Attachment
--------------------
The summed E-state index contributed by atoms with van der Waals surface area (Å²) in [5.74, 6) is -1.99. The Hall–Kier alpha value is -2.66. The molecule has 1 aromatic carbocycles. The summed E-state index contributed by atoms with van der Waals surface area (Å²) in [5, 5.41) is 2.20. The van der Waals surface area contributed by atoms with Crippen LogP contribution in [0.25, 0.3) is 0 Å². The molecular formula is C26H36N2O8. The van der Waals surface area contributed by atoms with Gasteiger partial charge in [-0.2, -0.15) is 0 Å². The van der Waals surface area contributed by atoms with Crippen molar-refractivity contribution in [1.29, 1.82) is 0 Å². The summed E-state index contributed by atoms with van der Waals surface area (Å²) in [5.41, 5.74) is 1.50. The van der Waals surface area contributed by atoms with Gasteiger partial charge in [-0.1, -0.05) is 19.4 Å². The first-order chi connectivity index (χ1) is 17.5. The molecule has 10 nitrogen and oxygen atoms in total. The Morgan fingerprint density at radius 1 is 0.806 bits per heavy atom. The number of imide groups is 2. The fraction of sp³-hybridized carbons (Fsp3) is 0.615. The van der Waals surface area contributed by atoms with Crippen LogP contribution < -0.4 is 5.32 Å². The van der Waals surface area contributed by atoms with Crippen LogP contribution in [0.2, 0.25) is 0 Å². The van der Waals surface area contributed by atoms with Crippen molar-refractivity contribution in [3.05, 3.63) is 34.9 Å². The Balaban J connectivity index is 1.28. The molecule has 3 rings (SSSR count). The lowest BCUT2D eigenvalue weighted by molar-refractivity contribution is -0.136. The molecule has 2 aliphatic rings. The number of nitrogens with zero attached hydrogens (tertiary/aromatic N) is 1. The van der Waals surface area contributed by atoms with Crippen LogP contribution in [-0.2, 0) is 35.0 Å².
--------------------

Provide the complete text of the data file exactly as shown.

The summed E-state index contributed by atoms with van der Waals surface area (Å²) in [5.74, 6) is -1.99. The Hall–Kier alpha value is -2.66. The molecule has 1 aromatic carbocycles. The summed E-state index contributed by atoms with van der Waals surface area (Å²) in [5, 5.41) is 2.20. The van der Waals surface area contributed by atoms with Crippen LogP contribution in [0.25, 0.3) is 0 Å². The molecular formula is C26H36N2O8. The van der Waals surface area contributed by atoms with Gasteiger partial charge in [-0.2, -0.15) is 0 Å². The van der Waals surface area contributed by atoms with Crippen molar-refractivity contribution in [1.29, 1.82) is 0 Å². The summed E-state index contributed by atoms with van der Waals surface area (Å²) in [5.41, 5.74) is 1.50. The van der Waals surface area contributed by atoms with Gasteiger partial charge in [-0.1, -0.05) is 19.4 Å². The first-order chi connectivity index (χ1) is 17.5. The molecule has 10 nitrogen and oxygen atoms in total. The Morgan fingerprint density at radius 1 is 0.806 bits per heavy atom. The number of imide groups is 2. The fraction of sp³-hybridized carbons (Fsp3) is 0.615. The van der Waals surface area contributed by atoms with Crippen LogP contribution < -0.4 is 5.32 Å². The van der Waals surface area contributed by atoms with Crippen LogP contribution in [0.2, 0.25) is 0 Å². The van der Waals surface area contributed by atoms with Crippen molar-refractivity contribution in [3.05, 3.63) is 34.9 Å². The Balaban J connectivity index is 1.28. The molecule has 3 rings (SSSR count). The lowest BCUT2D eigenvalue weighted by molar-refractivity contribution is -0.136. The molecule has 2 aliphatic rings. The number of nitrogens with zero attached hydrogens (tertiary/aromatic N) is 1. The van der Waals surface area contributed by atoms with Crippen LogP contribution in [-0.2, 0) is 35.0 Å².